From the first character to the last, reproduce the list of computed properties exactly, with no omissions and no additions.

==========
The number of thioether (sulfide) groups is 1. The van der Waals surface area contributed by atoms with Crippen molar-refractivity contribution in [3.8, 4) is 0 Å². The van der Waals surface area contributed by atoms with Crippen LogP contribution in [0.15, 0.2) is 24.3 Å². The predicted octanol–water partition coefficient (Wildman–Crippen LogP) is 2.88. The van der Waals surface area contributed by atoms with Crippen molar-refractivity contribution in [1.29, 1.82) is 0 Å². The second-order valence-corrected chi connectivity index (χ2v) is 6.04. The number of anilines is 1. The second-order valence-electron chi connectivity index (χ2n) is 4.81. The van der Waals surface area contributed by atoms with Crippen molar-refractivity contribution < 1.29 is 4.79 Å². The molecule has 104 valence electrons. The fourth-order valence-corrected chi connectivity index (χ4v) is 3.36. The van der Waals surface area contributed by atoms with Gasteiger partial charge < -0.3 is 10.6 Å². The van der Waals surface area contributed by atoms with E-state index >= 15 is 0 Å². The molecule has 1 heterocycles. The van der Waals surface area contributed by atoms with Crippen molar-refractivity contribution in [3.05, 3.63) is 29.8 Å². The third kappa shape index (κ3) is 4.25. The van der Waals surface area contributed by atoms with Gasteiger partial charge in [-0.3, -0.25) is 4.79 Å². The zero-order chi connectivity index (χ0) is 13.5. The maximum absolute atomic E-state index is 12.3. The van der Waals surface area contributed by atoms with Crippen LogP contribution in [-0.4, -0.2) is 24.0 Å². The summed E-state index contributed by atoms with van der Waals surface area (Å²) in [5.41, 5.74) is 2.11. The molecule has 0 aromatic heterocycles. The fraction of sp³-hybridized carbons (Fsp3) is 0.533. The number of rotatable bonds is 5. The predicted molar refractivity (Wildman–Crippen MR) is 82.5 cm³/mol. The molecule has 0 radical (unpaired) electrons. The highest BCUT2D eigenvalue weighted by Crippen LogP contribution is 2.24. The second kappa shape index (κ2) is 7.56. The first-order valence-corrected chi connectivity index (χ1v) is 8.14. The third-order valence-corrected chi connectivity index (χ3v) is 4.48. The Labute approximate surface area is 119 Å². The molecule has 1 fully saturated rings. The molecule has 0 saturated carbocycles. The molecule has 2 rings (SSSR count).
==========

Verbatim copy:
The number of thioether (sulfide) groups is 1. The van der Waals surface area contributed by atoms with Crippen molar-refractivity contribution in [3.8, 4) is 0 Å². The van der Waals surface area contributed by atoms with Crippen LogP contribution in [0.15, 0.2) is 24.3 Å². The predicted octanol–water partition coefficient (Wildman–Crippen LogP) is 2.88. The van der Waals surface area contributed by atoms with Crippen molar-refractivity contribution in [1.29, 1.82) is 0 Å². The second-order valence-corrected chi connectivity index (χ2v) is 6.04. The number of anilines is 1. The second-order valence-electron chi connectivity index (χ2n) is 4.81. The van der Waals surface area contributed by atoms with Crippen molar-refractivity contribution < 1.29 is 4.79 Å². The molecule has 104 valence electrons. The fourth-order valence-corrected chi connectivity index (χ4v) is 3.36. The van der Waals surface area contributed by atoms with Gasteiger partial charge < -0.3 is 10.6 Å². The van der Waals surface area contributed by atoms with E-state index >= 15 is 0 Å². The molecule has 1 heterocycles. The van der Waals surface area contributed by atoms with Crippen molar-refractivity contribution in [3.05, 3.63) is 29.8 Å². The third kappa shape index (κ3) is 4.25. The van der Waals surface area contributed by atoms with Gasteiger partial charge in [-0.3, -0.25) is 4.79 Å². The zero-order chi connectivity index (χ0) is 13.5. The maximum absolute atomic E-state index is 12.3. The van der Waals surface area contributed by atoms with Crippen LogP contribution in [-0.4, -0.2) is 24.0 Å². The summed E-state index contributed by atoms with van der Waals surface area (Å²) in [5.41, 5.74) is 2.11. The molecule has 0 aromatic heterocycles. The fraction of sp³-hybridized carbons (Fsp3) is 0.533. The number of rotatable bonds is 5. The predicted molar refractivity (Wildman–Crippen MR) is 82.5 cm³/mol. The molecule has 0 radical (unpaired) electrons. The highest BCUT2D eigenvalue weighted by Crippen LogP contribution is 2.24. The second kappa shape index (κ2) is 7.56. The first-order valence-corrected chi connectivity index (χ1v) is 8.14. The third-order valence-corrected chi connectivity index (χ3v) is 4.48. The Labute approximate surface area is 119 Å². The molecule has 1 fully saturated rings. The molecule has 0 saturated carbocycles. The molecule has 2 rings (SSSR count).